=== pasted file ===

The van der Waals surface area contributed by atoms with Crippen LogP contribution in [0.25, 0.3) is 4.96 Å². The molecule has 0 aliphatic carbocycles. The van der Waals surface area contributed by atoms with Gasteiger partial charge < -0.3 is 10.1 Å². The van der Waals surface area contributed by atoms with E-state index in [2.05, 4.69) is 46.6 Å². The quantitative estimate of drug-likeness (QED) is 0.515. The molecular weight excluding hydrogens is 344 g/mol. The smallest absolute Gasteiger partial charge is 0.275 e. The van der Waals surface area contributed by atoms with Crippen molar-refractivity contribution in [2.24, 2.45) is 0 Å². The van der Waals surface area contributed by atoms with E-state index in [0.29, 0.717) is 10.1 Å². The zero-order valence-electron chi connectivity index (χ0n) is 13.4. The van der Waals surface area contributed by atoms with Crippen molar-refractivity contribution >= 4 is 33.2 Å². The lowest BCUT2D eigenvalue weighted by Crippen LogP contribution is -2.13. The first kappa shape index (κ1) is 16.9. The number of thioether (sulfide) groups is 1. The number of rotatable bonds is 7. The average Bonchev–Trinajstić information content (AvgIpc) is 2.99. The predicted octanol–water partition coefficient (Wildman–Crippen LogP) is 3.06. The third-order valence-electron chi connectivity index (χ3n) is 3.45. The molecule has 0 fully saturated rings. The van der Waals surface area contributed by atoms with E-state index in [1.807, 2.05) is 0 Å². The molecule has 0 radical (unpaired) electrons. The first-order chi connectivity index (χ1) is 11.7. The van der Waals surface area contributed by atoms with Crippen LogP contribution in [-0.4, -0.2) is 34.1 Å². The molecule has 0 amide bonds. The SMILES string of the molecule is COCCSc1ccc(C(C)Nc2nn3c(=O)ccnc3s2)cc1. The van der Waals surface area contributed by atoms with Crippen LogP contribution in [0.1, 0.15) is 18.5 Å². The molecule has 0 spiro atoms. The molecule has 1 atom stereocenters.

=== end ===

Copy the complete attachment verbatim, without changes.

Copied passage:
The van der Waals surface area contributed by atoms with Crippen LogP contribution in [0.25, 0.3) is 4.96 Å². The molecule has 0 aliphatic carbocycles. The van der Waals surface area contributed by atoms with Gasteiger partial charge < -0.3 is 10.1 Å². The van der Waals surface area contributed by atoms with E-state index in [2.05, 4.69) is 46.6 Å². The quantitative estimate of drug-likeness (QED) is 0.515. The molecular weight excluding hydrogens is 344 g/mol. The smallest absolute Gasteiger partial charge is 0.275 e. The van der Waals surface area contributed by atoms with Crippen molar-refractivity contribution in [2.24, 2.45) is 0 Å². The van der Waals surface area contributed by atoms with E-state index in [0.29, 0.717) is 10.1 Å². The zero-order valence-electron chi connectivity index (χ0n) is 13.4. The van der Waals surface area contributed by atoms with Crippen molar-refractivity contribution >= 4 is 33.2 Å². The lowest BCUT2D eigenvalue weighted by Crippen LogP contribution is -2.13. The first kappa shape index (κ1) is 16.9. The number of thioether (sulfide) groups is 1. The number of rotatable bonds is 7. The average Bonchev–Trinajstić information content (AvgIpc) is 2.99. The predicted octanol–water partition coefficient (Wildman–Crippen LogP) is 3.06. The third-order valence-electron chi connectivity index (χ3n) is 3.45. The molecule has 0 fully saturated rings. The van der Waals surface area contributed by atoms with E-state index in [1.807, 2.05) is 0 Å². The molecule has 0 radical (unpaired) electrons. The first-order chi connectivity index (χ1) is 11.7. The van der Waals surface area contributed by atoms with Crippen LogP contribution in [-0.4, -0.2) is 34.1 Å². The molecule has 0 amide bonds. The SMILES string of the molecule is COCCSc1ccc(C(C)Nc2nn3c(=O)ccnc3s2)cc1. The van der Waals surface area contributed by atoms with Crippen LogP contribution in [0.1, 0.15) is 18.5 Å². The molecule has 0 spiro atoms. The molecule has 1 atom stereocenters.